This Takes Time. . .

The month of February is usually filled with maple syrup prep and getting seeds ready for planting. This February was no different, although our weather has thrown our maple syrup production for a loop (warm nights and warm days is not what we were hoping for). I’ve personally been thrown a curve ball this year since I’m now 33 weeks pregnant and even the simplest of tasks seems to take an exorbitant amount of effort.


Little tree-tapping helpers.

To top off the weather and a soon-to-be second child, we’ve been in the midst of laying new flooring and getting up drywall in a few areas of our home, and redoing an upstairs bedroom for a nursery. Needless to say, February has been a stressful month and I’ve found myself getting discouraged about the progress, or lack thereof, I’ve made so far this year as it relates to all things outdoors.


Drywall. I will never, ever, want to do drywall again anytime soon.

I know it may seem silly to be stressing about this stuff in February. I do live in Michigan, after all, and usually we’re still blanketed in snow and cold this time of year. I think I’ve had to take a step back this week and remind myself that building a homestead is a long process that has taken even the most successful homesteaders decades to build, and ignoring what needs attention today (the floors, the drywall, baby prep, and carving out down time with family and friends) is only going to hinder progress in the future.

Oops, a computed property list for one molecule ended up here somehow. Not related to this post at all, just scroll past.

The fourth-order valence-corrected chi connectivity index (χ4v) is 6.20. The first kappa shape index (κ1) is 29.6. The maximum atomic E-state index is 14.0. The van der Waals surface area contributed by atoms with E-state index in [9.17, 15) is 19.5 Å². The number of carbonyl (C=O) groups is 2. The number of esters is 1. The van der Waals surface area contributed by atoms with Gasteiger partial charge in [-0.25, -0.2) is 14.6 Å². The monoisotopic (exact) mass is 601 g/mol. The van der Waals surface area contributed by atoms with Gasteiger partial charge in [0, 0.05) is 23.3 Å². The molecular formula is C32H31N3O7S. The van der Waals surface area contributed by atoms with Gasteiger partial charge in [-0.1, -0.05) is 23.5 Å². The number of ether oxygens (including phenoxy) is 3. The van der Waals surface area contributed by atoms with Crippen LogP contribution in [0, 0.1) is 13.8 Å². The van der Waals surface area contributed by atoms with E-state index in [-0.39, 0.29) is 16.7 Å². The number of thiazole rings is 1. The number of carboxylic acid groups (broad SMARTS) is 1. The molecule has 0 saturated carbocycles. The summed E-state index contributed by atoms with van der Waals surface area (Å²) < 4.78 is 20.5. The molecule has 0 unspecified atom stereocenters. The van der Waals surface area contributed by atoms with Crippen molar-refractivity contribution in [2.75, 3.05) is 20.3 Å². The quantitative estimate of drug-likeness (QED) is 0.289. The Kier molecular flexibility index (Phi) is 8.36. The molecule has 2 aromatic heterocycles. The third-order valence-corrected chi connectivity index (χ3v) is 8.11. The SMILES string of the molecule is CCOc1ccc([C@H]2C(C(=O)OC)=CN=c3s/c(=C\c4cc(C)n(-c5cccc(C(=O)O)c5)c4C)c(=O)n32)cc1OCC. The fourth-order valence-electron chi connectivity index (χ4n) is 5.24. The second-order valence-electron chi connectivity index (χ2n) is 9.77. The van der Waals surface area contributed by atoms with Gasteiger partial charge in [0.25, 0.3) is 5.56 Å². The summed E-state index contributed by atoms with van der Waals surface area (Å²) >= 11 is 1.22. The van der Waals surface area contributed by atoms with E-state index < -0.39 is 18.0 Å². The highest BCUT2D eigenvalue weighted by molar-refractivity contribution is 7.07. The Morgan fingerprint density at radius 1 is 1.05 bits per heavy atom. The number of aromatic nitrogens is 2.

If you’re just getting started in your journey and feeling a little defeated, cut yourself some slack. If you’re like me and trying to get going with a limited budget, a family to care for, and while working full time, things can be slow moving. You don’t need to have ten chickens, three goats, a food forest, and amazing grey water system in place in year one (or two, three, four, five or six). You don’t need to be supplying the vast majority of your own food come July and August and grinding home-grown oats in November because that’s what you see others around you doing (remember, it takes years). As long as you’re working toward your goal, even when you have days of doubt (and trust me, you’ll have many of them), then you’re making progress.

In my opinion, homesteading isn’t about being 100% self sufficient. It’s not about achieving your goals by taking paths other homesteaders have taken (although their advice can be extremely helpful). It’s about going at your own pace today to be a better steward of the land and resources around you to provide more for yourself, your family and others tomorrow. It’s about finding a balance that works so you feel fulfilled rather than constantly burdened by the tasks of living more self sufficiently. It’s not considered “normal” in today’s society to want to spend 9 hours on any given Saturday ridding your large garden of weeds when you could drive a mile over and grab produce grown hundreds of miles away to feed to your family. It’s not normal to want to devote nearly every weekend in March to boiling sap into maple syrup when you could plunk down $20 for a small jar from a farm in Vermont. But, if you’re into homesteading like I am, then you know it’s not about being normal, fitting in, or doing what’s easiest.

I may not get my small chicken coop up this year. The self-built greenhouse will probably have to wait. I likely won’t get to digging out beds in the front yard for more edibles and fruit trees. And, for the record, I don’t ever plan to own goats. It’s all going to be okay.

This takes time. . .


Taking advantage of the warm February weather and fixing farm toys.

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